Re: views of scientists-help needed

From: george murphy (
Date: Mon Jan 07 2002 - 19:00:11 EST

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    "Howard J. Van Till" wrote:

    > >From: george murphy <>
    > > Process theology in itself certainly isn't "easy" in that sense:
    > > Reading Whitehead will quickly convince anyone of that! What I meant is that
    > > it solves the theodicy problem by taking an easy way out. In response to the
    > > classic conundrum, "If God is all-good and all-powerful, why is there evil in
    > > the world?" the process theologian can reply that God _isn't_ all-powerful.
    > > This is helpful in calling our attention to the need to define God's power
    > > more carefully than has sometimes been done in traditional theology, but it
    > > isn't the whole story.
    > George, are you suggesting that traditional Lutheran theology does have "the
    > whole story" re theodicy? :)

            Did I say that?
            For the record, I don't think any theological tradition has "the whole
    story" & strongly suspect that any complete logical solution is impossible: There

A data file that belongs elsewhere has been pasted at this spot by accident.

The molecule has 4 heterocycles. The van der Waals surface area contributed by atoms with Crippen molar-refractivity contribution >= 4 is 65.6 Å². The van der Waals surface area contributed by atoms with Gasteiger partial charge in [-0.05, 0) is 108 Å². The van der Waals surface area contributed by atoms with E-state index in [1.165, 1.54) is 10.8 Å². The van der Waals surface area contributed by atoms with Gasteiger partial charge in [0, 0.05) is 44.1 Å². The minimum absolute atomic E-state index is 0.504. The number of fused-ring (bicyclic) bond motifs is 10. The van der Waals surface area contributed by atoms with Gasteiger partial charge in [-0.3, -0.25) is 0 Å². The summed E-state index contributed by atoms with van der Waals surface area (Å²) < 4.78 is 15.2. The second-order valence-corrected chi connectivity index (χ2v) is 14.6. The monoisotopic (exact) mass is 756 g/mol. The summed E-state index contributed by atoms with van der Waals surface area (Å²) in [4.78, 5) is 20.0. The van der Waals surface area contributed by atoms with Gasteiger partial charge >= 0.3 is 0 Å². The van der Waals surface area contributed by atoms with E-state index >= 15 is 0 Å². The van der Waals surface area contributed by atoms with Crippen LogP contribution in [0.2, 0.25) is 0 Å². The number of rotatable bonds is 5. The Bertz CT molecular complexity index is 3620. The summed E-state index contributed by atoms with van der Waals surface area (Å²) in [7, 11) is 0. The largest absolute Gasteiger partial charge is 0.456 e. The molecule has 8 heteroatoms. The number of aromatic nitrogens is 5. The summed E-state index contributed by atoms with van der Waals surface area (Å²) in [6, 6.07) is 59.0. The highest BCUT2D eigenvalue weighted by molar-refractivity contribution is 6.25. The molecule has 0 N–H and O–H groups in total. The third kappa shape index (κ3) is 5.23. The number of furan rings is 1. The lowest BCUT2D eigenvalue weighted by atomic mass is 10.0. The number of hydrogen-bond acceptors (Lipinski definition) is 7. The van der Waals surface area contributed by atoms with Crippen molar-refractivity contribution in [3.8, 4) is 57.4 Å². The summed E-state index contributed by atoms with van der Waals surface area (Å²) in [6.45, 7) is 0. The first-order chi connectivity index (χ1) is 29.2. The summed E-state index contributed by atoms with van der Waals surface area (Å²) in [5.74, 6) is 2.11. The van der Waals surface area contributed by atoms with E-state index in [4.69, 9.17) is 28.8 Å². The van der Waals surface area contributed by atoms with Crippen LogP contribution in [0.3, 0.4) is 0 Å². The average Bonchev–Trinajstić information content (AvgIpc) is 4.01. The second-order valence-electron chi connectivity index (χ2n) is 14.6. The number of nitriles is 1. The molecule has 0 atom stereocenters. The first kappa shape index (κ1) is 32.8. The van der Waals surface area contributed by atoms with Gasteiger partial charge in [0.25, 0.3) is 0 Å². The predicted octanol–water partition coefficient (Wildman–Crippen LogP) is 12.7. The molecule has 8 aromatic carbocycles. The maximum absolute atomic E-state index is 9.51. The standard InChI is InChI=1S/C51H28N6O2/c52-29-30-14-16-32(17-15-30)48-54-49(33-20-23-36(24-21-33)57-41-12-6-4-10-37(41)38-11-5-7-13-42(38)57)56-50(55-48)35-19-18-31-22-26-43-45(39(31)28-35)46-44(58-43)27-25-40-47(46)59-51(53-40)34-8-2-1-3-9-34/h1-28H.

is, after all, something fundamentally senseless about evil. Moreover, Paul seems
    pretty wary of the whole theodicy project in Rom.9.
            I do think that a theology of the cross which _should_ be central to
    Lutheran theology is an important component of any adequate (which isn't the same
    as "complete") theodicy: As I have sometimes paraphrased Luther, "The cross alone
    is our theodicy." & I think that that provides the best grounding for a kenotic
    understanding of divine action & something like Polkinghorne's "free process"
    answer to the theodicy question.
             But one also needs to know when to shut up. Years ago as a hospital
    chaplain I sat with the family of a 17 year old kid who'd died a few hours after
    being shot three times when he was trying to hold up a store. His weeping mother
    said, "It's just not fair." My response was, "No, it isn't fair." I don't always
    have the right thing to say handy, but I think I did that time.



    George L. Murphy
    "The Science-Theology Interface"

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